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New additions also abound in Montreal’s thriving digital-art scene. With three galleries and two light exhibits, the 21,000-square-foot Oasis Immersion digital-art museum opened February 2021 on the ground floor of the Palais des Congrès. The current show, “Recharger/Unwind,” runs through April 18. Inside, Canadian artist Sabrina Ratté’s “Floralia” imagines a futuristic archive of extinct plant species; Maotik’s interactive “Flow” is inspired by fluctuating tides.

Featuring kinetic laser installations, Japanese artist Shohei Fujimoto’s show “Intangible Forms” runs through April 10 in converted Griffintown coal plant New City Gas. In 2021, the nonprofit 0x Society opened Canada’s first non-fungible token, or NFT, digital-art gallery downstairs at New City Gas, with free tickets available online. (Private, 45-minute tours are also free, and particularly helpful for the “What’s an NFT?” crowd.) Outside the building, visitors wander a labyrinthine open-air installation by gallerists Station 16, whose recent undertakings include a Westmount gallery and an NFT project of its own.

Ask Montrealers about the city’s creative history, and you’ll quickly arrive at Expo 67: The world fair’s legacy is throughout the city, including the Buckminster Fuller-designed geodesic dome over the Biosphère and brutalist model community Habitat 67. Also built for the expo was 614-room hotel Marriott Chateau Champlain, whose 38-story grid of arched windows give wonderful — and subtly fish-eyed — views across downtown. (It’s known as “the cheese grater,” because those windows look ready to shred some fromage.) Sleek renovations completed in 2021 respectfully modernize the 1960s interior, with playful nods to original designs by Quebecois architects Roger D’Astous and Jean-Paul Pothier.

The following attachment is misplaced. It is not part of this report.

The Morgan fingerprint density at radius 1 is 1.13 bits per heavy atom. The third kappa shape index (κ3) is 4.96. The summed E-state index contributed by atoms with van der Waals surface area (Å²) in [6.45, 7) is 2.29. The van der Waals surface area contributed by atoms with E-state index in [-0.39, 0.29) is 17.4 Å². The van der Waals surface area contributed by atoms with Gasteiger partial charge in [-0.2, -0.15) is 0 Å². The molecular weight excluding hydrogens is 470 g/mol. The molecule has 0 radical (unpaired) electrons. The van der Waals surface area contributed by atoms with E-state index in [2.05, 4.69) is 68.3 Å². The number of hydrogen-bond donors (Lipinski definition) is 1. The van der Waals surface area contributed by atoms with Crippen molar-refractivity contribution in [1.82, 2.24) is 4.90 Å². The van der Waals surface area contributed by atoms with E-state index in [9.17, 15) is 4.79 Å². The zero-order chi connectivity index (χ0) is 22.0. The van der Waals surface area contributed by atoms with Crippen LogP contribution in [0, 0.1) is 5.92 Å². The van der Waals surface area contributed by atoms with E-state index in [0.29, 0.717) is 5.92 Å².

New in June 2021 is the 193-room Humaniti Hotel Montreal, billed as a “smart vertical community” for the integration of residential units, hotel rooms, commercial space and dining. Artwork is scattered throughout the downtown property; stop by the outside courtyard to see artist Marc Séguin’s bronze-and-aluminum “H Anima.” Hip short-term rental purveyor Sonder has added 251 units in Montreal since March 2020, including a 53-unit location in the perennially cool neighborhood Plateau Mont-Royal.

As we enter spring, hopes are high for the recovery of Montreal’s battered hospitality industry. The city is open, and so is the border. Now, many are betting U.S. tourists are once again ready to cross.

Smith is a writer based in Vermont. Her website is Find her on Twitter and Instagram: @jenrosesmithvt.


Potential travelers should take local and national public health directives regarding the pandemic into consideration before planning any trips. Travel health notice information can be found on the Centers for Disease Control and Prevention’s interactive map showing travel recommendations by destination and the CDC’s travel health notice webpage.